From Volume 79, Number 1 (November 2005)
Twenty-five years ago, federal courts opened the door to the biotechnology revolution by granting patents on genetic inventions. Since that time, decisions across five disparate doctrines reflect confusion over the question of whether the definition of a biotechnology invention should include things beyond the state of the art at the time of the invention. Reaching beyond the state of the art may make sense for mechanical inventions, but it is wreaking havoc in doctrines related to biotechnology.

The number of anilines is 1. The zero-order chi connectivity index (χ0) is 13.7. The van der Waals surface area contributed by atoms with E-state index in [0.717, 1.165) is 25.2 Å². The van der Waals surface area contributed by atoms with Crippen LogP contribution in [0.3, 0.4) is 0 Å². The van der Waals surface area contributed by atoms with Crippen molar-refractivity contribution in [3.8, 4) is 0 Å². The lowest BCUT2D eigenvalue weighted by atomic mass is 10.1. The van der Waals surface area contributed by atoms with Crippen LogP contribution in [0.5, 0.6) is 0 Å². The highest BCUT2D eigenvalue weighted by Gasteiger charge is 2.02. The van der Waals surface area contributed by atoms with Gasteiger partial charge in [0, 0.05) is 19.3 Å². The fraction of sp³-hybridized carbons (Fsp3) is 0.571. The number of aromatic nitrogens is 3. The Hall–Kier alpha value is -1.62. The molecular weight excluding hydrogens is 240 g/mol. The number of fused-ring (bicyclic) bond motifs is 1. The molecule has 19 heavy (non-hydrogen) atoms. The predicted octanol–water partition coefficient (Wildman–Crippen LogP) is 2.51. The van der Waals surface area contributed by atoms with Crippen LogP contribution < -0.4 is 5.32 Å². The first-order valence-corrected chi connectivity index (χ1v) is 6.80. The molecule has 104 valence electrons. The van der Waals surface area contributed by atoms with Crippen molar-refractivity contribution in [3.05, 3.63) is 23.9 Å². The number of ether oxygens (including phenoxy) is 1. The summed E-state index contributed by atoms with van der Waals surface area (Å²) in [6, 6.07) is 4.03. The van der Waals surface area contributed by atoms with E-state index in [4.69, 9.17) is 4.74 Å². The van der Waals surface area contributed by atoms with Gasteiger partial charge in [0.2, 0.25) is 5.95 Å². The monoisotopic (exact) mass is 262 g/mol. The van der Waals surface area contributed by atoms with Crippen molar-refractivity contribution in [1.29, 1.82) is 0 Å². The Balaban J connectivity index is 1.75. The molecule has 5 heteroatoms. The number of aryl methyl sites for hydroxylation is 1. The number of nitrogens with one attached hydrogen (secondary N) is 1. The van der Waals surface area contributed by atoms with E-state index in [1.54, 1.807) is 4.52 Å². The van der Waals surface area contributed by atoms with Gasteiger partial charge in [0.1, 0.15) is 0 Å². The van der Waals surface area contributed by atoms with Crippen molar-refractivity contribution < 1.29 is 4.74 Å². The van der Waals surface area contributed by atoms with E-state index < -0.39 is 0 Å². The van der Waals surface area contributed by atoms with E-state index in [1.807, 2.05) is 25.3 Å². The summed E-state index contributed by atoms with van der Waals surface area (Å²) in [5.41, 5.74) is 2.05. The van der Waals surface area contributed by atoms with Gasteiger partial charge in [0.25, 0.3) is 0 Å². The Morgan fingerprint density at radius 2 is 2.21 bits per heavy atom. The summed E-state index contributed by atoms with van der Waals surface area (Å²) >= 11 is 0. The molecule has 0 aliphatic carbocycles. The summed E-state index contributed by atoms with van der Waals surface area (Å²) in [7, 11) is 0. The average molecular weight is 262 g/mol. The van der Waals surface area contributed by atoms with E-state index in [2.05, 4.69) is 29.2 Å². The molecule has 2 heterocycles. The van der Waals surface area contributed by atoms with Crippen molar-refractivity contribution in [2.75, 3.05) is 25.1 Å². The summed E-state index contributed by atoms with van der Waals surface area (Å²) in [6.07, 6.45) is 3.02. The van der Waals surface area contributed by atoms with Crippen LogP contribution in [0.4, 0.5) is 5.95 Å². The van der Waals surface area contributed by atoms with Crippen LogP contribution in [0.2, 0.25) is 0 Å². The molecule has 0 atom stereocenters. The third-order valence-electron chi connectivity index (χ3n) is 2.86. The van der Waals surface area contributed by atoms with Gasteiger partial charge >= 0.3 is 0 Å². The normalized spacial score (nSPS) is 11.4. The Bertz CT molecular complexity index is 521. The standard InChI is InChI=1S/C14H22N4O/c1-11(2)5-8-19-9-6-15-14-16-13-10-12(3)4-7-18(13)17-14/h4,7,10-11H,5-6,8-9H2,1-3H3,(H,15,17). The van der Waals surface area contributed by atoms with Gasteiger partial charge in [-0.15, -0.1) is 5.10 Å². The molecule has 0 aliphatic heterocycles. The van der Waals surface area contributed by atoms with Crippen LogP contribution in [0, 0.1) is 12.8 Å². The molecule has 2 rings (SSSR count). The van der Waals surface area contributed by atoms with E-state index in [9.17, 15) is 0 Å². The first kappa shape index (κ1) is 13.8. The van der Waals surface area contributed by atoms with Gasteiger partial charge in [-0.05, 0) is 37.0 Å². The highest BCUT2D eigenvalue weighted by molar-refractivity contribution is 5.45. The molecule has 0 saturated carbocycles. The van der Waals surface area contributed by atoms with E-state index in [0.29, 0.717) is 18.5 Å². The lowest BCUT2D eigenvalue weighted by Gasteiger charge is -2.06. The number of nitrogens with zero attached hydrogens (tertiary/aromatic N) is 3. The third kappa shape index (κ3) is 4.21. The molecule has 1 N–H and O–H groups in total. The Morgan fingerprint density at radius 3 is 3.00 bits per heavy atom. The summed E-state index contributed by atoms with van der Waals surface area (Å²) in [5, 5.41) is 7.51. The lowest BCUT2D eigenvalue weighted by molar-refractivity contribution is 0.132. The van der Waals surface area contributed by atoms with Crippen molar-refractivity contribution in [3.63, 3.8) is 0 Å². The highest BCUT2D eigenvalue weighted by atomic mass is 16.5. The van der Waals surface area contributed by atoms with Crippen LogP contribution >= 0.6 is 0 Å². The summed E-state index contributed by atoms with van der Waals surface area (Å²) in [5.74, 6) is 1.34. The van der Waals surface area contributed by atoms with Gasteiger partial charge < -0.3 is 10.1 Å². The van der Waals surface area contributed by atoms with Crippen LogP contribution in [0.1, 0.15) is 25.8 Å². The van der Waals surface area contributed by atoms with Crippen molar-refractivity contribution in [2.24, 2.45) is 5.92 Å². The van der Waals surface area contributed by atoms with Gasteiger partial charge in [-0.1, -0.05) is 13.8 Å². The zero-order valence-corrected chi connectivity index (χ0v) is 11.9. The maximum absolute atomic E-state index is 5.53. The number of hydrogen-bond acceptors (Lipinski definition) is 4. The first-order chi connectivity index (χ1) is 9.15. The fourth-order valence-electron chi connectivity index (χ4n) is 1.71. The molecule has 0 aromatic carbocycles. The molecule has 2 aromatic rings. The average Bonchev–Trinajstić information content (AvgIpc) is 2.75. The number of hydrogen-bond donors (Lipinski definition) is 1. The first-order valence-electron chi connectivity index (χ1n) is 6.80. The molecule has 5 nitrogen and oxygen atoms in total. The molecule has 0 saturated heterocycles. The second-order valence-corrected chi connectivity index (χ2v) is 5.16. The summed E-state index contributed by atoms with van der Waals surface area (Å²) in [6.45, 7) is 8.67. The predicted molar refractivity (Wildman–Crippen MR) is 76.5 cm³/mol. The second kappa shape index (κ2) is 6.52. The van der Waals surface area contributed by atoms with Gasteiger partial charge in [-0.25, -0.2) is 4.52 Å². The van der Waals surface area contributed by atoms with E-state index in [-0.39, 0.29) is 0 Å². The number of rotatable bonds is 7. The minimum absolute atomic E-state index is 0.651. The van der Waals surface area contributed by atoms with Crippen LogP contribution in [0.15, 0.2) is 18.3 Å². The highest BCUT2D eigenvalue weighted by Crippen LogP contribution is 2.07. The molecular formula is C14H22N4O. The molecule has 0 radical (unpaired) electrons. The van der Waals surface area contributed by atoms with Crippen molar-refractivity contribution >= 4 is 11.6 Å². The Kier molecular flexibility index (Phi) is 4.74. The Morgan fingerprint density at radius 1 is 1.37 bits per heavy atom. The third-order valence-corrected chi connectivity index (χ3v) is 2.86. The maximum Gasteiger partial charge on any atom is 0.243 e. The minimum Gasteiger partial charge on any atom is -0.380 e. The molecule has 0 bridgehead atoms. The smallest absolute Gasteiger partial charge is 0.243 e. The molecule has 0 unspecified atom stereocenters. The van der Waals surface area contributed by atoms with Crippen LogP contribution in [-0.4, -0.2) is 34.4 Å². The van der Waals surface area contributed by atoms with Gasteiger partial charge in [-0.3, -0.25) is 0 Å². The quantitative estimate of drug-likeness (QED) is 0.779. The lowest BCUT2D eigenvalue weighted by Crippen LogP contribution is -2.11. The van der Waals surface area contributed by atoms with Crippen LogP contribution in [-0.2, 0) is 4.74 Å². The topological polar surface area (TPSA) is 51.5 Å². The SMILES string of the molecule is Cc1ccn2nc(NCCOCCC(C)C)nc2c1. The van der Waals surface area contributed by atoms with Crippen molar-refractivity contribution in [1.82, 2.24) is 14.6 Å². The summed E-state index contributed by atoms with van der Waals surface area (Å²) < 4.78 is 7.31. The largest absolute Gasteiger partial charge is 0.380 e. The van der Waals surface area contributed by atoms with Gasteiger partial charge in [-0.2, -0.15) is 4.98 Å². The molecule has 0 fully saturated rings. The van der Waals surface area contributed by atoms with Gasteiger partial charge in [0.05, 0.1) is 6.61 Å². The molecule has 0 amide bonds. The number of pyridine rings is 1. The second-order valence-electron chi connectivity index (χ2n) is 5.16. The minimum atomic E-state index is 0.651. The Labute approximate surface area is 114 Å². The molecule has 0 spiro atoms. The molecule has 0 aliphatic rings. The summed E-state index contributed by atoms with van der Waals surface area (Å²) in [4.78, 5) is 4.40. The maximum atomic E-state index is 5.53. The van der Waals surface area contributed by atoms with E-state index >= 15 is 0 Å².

This Article argues that in uncertain arts such as biotechnology, the definition of an invention should be limited to the state of the art at the time of the invention. Granting rights beyond knowledge at the time of the invention projects an enormous shadow across the future and creates untenable results. The temptation to restrain that reach has led to strange doctrinal twists and an unworkable body of law. After twenty-five years of experience, it is time to rethink our view of the proper shape of rights in this realm.